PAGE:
That Fuzzy Bastard

I'm actually surprised to find so many LOLITA non-fans here! I've always thought it was Kubrick's most underrated---lovely to look at (it's surprisingly unironic in evoking the genuine beauty of the American 'burbs) and much funnier, IMHO, than Strangelove, albeit less outrageous in conception. The book is really all about its narrator; Kubrick sensibly threw out that unadaptable aspect and made a straight-up comedy of manners. Comedy of manners lurks behind a lot of his movies (LYNDON most obviously) but this is the only time he really dove into making a sort of Joe Orton script, and it works wonderfully. Certainly it's the Kubrick movie I most enjoy re-watching; I think having actors who could run away with the material loosened him up a bit, as in the similarly successful and stolen-by-actors THE SHINING; it's something of a relief to be able to pay attention to something other than the directing.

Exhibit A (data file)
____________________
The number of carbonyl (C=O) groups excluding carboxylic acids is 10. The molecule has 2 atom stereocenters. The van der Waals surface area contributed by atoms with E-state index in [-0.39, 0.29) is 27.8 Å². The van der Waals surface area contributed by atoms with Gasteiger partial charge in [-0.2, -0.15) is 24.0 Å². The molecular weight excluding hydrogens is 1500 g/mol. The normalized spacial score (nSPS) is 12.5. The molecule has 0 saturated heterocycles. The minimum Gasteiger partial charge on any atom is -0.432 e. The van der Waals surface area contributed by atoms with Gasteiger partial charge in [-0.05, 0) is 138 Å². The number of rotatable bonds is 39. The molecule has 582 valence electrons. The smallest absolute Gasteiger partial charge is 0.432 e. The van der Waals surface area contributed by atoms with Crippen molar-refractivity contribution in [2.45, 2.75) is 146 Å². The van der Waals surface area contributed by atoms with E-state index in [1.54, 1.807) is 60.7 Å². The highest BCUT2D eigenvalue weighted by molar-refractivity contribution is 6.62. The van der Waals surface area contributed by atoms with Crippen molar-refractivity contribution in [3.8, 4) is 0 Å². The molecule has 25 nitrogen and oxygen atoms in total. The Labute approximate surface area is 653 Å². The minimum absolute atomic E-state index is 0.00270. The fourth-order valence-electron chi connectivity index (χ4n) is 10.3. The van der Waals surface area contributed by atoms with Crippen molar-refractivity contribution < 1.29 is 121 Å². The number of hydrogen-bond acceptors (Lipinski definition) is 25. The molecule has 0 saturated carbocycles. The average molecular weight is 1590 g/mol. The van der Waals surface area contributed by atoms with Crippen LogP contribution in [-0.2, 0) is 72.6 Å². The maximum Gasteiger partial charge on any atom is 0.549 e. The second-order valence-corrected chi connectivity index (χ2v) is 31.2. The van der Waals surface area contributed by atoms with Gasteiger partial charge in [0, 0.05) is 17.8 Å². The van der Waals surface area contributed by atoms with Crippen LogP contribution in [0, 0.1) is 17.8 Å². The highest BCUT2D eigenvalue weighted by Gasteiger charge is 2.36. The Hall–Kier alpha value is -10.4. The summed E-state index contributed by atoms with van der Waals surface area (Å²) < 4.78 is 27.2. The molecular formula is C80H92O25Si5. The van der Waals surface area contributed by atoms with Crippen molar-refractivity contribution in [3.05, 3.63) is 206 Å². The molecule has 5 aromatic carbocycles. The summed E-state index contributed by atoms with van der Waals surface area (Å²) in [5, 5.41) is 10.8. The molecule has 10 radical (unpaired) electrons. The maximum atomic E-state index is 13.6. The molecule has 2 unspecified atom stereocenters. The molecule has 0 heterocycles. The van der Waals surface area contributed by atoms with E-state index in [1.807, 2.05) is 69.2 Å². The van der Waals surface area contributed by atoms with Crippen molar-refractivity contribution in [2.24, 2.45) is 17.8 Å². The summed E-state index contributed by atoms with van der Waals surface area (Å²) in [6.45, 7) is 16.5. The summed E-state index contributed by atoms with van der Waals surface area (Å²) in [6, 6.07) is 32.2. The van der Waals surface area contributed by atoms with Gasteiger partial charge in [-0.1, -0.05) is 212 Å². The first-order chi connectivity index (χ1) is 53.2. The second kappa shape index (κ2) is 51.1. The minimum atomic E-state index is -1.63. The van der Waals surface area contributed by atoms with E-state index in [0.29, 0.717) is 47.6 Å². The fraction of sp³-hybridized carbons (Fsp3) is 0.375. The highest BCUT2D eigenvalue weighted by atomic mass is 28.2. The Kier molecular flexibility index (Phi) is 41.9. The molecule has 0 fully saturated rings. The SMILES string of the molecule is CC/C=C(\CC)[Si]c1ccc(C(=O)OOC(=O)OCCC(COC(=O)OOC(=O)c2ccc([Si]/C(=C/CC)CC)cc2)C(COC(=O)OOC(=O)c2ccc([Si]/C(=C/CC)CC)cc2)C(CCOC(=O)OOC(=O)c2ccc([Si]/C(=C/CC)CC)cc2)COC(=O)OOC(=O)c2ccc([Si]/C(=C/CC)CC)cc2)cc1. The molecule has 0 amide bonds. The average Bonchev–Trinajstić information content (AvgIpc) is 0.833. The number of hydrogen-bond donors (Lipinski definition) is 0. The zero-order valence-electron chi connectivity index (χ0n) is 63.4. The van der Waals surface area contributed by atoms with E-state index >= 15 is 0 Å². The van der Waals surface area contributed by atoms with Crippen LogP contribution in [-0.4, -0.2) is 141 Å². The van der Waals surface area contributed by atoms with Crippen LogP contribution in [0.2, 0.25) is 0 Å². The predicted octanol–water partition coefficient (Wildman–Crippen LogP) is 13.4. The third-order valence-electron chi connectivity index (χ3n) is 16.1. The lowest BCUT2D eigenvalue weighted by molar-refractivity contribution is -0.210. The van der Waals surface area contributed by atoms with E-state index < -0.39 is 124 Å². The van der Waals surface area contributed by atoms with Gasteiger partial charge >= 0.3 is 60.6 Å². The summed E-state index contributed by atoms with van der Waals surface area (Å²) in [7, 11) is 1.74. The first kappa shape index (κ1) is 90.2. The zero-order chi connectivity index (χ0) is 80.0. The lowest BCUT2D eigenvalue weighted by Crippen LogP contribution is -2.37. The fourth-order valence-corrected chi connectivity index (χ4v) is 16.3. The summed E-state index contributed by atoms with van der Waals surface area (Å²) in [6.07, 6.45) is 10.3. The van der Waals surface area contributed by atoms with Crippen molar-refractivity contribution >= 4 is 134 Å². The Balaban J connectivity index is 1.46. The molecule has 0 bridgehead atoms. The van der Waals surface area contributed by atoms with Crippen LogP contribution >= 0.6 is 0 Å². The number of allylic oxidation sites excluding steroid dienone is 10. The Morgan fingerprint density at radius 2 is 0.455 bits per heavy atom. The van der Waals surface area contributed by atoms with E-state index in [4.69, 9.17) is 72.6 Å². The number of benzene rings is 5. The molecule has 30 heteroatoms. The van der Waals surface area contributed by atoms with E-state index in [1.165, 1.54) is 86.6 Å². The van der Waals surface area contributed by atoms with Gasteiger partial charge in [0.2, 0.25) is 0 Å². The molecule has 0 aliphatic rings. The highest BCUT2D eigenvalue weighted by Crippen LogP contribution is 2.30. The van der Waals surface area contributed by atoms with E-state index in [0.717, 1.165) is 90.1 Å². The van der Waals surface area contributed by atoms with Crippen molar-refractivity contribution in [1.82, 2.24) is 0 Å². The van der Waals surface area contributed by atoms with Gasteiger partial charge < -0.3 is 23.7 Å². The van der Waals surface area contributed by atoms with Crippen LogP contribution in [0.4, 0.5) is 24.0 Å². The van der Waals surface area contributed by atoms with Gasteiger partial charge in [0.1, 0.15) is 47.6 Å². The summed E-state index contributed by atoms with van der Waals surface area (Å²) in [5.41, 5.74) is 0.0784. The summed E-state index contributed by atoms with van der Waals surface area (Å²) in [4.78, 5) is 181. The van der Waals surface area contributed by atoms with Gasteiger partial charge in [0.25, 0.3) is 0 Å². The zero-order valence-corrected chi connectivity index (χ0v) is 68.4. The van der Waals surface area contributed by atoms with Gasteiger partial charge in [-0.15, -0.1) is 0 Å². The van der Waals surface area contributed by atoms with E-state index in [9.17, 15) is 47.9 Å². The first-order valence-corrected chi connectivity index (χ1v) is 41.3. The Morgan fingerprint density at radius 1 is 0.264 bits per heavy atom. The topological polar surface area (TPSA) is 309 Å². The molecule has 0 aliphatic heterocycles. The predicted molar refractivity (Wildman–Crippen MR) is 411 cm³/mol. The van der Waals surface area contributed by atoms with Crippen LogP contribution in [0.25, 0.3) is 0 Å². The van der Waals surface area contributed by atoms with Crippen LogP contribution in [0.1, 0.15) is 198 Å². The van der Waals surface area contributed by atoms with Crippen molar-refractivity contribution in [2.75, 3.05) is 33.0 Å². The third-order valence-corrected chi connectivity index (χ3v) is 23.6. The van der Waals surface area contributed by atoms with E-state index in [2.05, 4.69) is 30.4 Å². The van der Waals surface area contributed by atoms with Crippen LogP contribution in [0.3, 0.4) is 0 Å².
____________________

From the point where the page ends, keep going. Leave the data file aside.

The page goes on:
Fwiw, Onechanbara is actually a video-game movie, based on a series of equally crappy-but-amusing Japanese videogames. Though it sounds like the games may have had more satisfying T&A than the movies, shockingly.

Aaaaand much as I love EL TOPO and THE HOLY MOUNTAIN, I can't really blame Kael for being morally outraged. They're both such consciously Artaudian films, I think they would only be considered failures if they didn't outrage The New Yorker. And she's not at all wrong about their moral structure; she just takes it as seriously as Jorodowsky does, unlike those of us who can safely enjoy it as a time capsule rather than a call to arms.